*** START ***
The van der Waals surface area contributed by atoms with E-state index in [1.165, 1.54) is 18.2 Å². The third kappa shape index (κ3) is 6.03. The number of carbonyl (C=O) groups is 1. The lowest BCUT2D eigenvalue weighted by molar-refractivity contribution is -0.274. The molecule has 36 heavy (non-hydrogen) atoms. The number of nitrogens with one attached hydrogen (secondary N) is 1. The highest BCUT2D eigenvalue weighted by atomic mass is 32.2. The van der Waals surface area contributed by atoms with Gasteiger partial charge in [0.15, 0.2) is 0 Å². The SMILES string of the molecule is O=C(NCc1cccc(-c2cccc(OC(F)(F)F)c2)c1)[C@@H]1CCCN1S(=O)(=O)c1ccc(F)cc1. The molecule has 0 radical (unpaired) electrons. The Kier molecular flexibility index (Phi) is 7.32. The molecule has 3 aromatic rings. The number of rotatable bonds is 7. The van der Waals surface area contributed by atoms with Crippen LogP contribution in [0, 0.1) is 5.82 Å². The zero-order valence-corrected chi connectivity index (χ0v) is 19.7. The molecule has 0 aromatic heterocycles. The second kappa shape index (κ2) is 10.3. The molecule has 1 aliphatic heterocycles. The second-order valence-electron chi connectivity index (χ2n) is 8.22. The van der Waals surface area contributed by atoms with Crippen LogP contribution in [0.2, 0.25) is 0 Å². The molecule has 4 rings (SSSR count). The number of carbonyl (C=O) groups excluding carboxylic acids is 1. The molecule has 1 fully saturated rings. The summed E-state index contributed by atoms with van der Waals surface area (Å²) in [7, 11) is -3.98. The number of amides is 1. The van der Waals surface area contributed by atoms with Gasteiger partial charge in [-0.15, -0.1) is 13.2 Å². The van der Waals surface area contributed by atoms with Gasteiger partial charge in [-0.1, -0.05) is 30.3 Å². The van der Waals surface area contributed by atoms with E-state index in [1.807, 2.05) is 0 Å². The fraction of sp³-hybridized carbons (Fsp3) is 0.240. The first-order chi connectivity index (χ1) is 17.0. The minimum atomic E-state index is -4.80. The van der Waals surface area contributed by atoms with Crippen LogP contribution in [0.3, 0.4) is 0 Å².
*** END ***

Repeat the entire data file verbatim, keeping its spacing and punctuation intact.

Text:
The van der Waals surface area contributed by atoms with E-state index in [1.165, 1.54) is 18.2 Å². The third kappa shape index (κ3) is 6.03. The number of carbonyl (C=O) groups is 1. The lowest BCUT2D eigenvalue weighted by molar-refractivity contribution is -0.274. The molecule has 36 heavy (non-hydrogen) atoms. The number of nitrogens with one attached hydrogen (secondary N) is 1. The highest BCUT2D eigenvalue weighted by atomic mass is 32.2. The van der Waals surface area contributed by atoms with Gasteiger partial charge in [0.15, 0.2) is 0 Å². The SMILES string of the molecule is O=C(NCc1cccc(-c2cccc(OC(F)(F)F)c2)c1)[C@@H]1CCCN1S(=O)(=O)c1ccc(F)cc1. The molecule has 0 radical (unpaired) electrons. The Kier molecular flexibility index (Phi) is 7.32. The molecule has 3 aromatic rings. The number of rotatable bonds is 7. The van der Waals surface area contributed by atoms with Crippen LogP contribution in [0, 0.1) is 5.82 Å². The zero-order valence-corrected chi connectivity index (χ0v) is 19.7. The molecule has 0 aromatic heterocycles. The second kappa shape index (κ2) is 10.3. The molecule has 1 aliphatic heterocycles. The second-order valence-electron chi connectivity index (χ2n) is 8.22. The van der Waals surface area contributed by atoms with Crippen LogP contribution in [0.2, 0.25) is 0 Å². The molecule has 4 rings (SSSR count). The number of carbonyl (C=O) groups excluding carboxylic acids is 1. The molecule has 1 fully saturated rings. The summed E-state index contributed by atoms with van der Waals surface area (Å²) in [7, 11) is -3.98. The number of amides is 1. The van der Waals surface area contributed by atoms with Gasteiger partial charge in [-0.15, -0.1) is 13.2 Å². The van der Waals surface area contributed by atoms with Gasteiger partial charge in [-0.1, -0.05) is 30.3 Å². The van der Waals surface area contributed by atoms with E-state index in [1.807, 2.05) is 0 Å². The fraction of sp³-hybridized carbons (Fsp3) is 0.240. The first-order chi connectivity index (χ1) is 17.0. The minimum atomic E-state index is -4.80. The van der Waals surface area contributed by atoms with Crippen LogP contribution in [0.3, 0.4) is 0 Å².